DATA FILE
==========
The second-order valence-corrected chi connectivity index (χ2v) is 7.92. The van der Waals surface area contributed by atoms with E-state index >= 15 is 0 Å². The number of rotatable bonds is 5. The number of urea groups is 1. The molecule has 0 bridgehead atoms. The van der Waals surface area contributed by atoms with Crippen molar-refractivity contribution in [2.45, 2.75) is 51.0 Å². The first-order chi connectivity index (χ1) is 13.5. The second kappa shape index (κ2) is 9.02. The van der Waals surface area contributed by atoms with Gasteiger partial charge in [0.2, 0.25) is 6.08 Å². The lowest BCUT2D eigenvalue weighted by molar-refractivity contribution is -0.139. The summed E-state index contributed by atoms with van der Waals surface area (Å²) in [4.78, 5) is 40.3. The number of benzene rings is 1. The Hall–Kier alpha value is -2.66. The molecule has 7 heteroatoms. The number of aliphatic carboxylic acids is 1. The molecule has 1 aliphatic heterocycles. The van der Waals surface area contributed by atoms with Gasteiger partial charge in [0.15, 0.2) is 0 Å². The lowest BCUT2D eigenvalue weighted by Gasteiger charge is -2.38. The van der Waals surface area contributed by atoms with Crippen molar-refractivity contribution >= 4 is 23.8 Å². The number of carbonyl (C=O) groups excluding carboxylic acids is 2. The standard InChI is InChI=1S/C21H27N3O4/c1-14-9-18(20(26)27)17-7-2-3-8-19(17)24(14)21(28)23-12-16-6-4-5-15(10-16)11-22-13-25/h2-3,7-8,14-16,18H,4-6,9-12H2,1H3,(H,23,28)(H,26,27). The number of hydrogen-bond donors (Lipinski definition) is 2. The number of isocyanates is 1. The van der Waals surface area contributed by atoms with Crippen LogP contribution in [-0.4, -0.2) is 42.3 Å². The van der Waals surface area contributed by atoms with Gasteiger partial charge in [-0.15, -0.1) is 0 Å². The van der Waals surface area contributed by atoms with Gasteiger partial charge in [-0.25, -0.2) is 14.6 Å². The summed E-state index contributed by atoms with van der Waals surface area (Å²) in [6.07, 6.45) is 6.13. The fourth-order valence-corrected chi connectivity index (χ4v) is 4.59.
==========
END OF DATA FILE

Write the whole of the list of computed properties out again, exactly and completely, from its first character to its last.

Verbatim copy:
The second-order valence-corrected chi connectivity index (χ2v) is 7.92. The van der Waals surface area contributed by atoms with E-state index >= 15 is 0 Å². The number of rotatable bonds is 5. The number of urea groups is 1. The molecule has 0 bridgehead atoms. The van der Waals surface area contributed by atoms with Crippen molar-refractivity contribution in [2.45, 2.75) is 51.0 Å². The first-order chi connectivity index (χ1) is 13.5. The second kappa shape index (κ2) is 9.02. The van der Waals surface area contributed by atoms with Gasteiger partial charge in [0.2, 0.25) is 6.08 Å². The lowest BCUT2D eigenvalue weighted by molar-refractivity contribution is -0.139. The summed E-state index contributed by atoms with van der Waals surface area (Å²) in [4.78, 5) is 40.3. The number of benzene rings is 1. The Hall–Kier alpha value is -2.66. The molecule has 7 heteroatoms. The number of aliphatic carboxylic acids is 1. The molecule has 1 aliphatic heterocycles. The van der Waals surface area contributed by atoms with Gasteiger partial charge in [0.15, 0.2) is 0 Å². The lowest BCUT2D eigenvalue weighted by Gasteiger charge is -2.38. The van der Waals surface area contributed by atoms with Crippen molar-refractivity contribution >= 4 is 23.8 Å². The number of carbonyl (C=O) groups excluding carboxylic acids is 2. The standard InChI is InChI=1S/C21H27N3O4/c1-14-9-18(20(26)27)17-7-2-3-8-19(17)24(14)21(28)23-12-16-6-4-5-15(10-16)11-22-13-25/h2-3,7-8,14-16,18H,4-6,9-12H2,1H3,(H,23,28)(H,26,27). The number of hydrogen-bond donors (Lipinski definition) is 2. The number of isocyanates is 1. The van der Waals surface area contributed by atoms with Crippen LogP contribution in [-0.4, -0.2) is 42.3 Å². The van der Waals surface area contributed by atoms with Gasteiger partial charge in [-0.15, -0.1) is 0 Å². The van der Waals surface area contributed by atoms with Gasteiger partial charge in [-0.25, -0.2) is 14.6 Å². The summed E-state index contributed by atoms with van der Waals surface area (Å²) in [6.07, 6.45) is 6.13. The fourth-order valence-corrected chi connectivity index (χ4v) is 4.59.